Island weatherman Eddie Graham set out on a 500-mile cycling challenge from the Butt of Lewis on Wednesday July 4th, and is now looking back at the venture and hoping to raise awareness of the BEAT (Beating Eating Disorders) charity still more.
A well-known weather commentator and Lews Castle College lecturer with a huge student following at the University of the Highlands and Islands, he says: “Anorexia and related eating disorders are powerful, insidious and highly destructive illnesses, with death rates equivalent with those of childhood cancers.
"A worryingly high and increasing number of teenage girls and boys are affected by them, among them a member of our own family.
“Medical resources are generally very limited (or indeed entirely lacking) in ways to treat and tackle these illnesses. Improved awareness and medical resources are necessary to beat these illnesses.”
Looking back today (Tuesday August 21) he says: “I just want to finally thank you all again for your support during my #eddy500 cycle challenge this summer.
“Altogether I have raised some £2,000 for the BEAT (Beating Eating Disorders) charity. Every single penny raised goes to them.
“Of course, the cycling may be over for the moment, but the journey doesn't end here, as I hope my challenge will have gone some way towards supporting families with some-one suffering from an eating disorder. But even more important than the money, is the raising of awareness of these severe and life-threatening illnesses.
“A reminder for those of you based in the UK, the BEAT helpline telephone number is: 0808 801 0677.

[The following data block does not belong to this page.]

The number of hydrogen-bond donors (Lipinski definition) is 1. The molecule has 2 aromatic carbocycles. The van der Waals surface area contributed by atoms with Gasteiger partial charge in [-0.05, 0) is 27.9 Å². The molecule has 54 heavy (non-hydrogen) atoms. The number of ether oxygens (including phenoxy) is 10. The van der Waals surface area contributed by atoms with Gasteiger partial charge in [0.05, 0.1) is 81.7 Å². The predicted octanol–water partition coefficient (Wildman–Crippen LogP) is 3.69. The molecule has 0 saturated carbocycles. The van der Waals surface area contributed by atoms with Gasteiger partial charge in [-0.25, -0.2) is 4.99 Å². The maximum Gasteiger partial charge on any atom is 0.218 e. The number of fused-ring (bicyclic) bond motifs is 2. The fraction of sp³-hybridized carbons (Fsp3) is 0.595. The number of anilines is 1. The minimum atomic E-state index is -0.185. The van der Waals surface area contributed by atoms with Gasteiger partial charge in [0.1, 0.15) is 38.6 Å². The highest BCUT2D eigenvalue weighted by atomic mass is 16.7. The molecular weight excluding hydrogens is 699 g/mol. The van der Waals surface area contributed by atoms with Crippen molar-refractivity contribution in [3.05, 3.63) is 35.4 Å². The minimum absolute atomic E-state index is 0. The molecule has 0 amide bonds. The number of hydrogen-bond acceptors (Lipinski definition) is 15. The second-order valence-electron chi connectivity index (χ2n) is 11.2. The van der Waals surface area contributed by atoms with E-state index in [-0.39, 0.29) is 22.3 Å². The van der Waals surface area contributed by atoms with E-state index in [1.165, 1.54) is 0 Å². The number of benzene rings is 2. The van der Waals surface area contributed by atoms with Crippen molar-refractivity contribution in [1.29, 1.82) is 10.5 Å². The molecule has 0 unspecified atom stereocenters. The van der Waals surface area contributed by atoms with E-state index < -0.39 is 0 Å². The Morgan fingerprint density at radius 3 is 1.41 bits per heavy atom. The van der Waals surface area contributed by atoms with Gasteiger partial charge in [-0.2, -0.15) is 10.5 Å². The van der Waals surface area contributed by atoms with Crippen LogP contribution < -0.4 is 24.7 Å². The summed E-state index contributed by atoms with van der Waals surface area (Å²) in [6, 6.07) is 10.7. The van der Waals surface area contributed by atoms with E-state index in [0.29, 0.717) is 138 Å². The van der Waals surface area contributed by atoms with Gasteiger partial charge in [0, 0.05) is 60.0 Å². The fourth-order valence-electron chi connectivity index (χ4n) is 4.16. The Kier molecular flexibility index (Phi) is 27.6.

He explains: ”I did the 500 miles in 11 different stages, starting by cycling the full chain of the Outer Hebrides of Scotland from north to south, from the Butt of Lewis to the Isle of Barra. The weather was glorious and dry.
“I also made it my challenge to visit every populated Hebridean island, but realising that I had missed Great Bernera, I cycled there on 12 July, in yet more fine weather.
“From the 23-27 July, the family joined me as we cycled the Great Glen of Scotland together, from Fort Augustus to Fort William, alongside the beautiful Caledonian Canal.
“Again, the weather was stunningly warm, and we plunged into every loch en route, sometimes twice in a single day!
“However, on the night of 27/28 July, the weather finally broke with a violent electrical storm, and we got soaked to the skin in a massive cloudburst while cycling the beautiful, lonely parallel roads of Glenroy.
“On 30 July, I had another enjoyable run on the bike from Laggan, Glen Cluney, all the way to Inverness Raigmore, on the cycle track.
“Then it was back to Ullapool and Stornoway, where the children and family needed me.
“The worst and most challenging run was on the final day return from Stornoway to Scalpay (my final populated island).
“I waited impatiently to get going on Saturday 4 August, starting at 5:30am at the crack of dawn. However, battling against a strong cold wind and miserable skies, by 8am I had journeyed only 25 miles.
“Like Toad, I hid temporarily under a bridge to escape the worst of the weather, falling asleep for 30mins, only to awake shivering and wishing for my warm bed!
“Returning over the Clisham, the mountain gods seemed to release all of their otherworldly demons at me - with torrential sheets of soaking rain, and I was nearly blown off my bicycle.
“But I got back safely to Stornoway that night... with 519 miles complete... and I had a long, long and very hot soak in the bath.”
Any late donations are still very gratefully accepted here, thank you!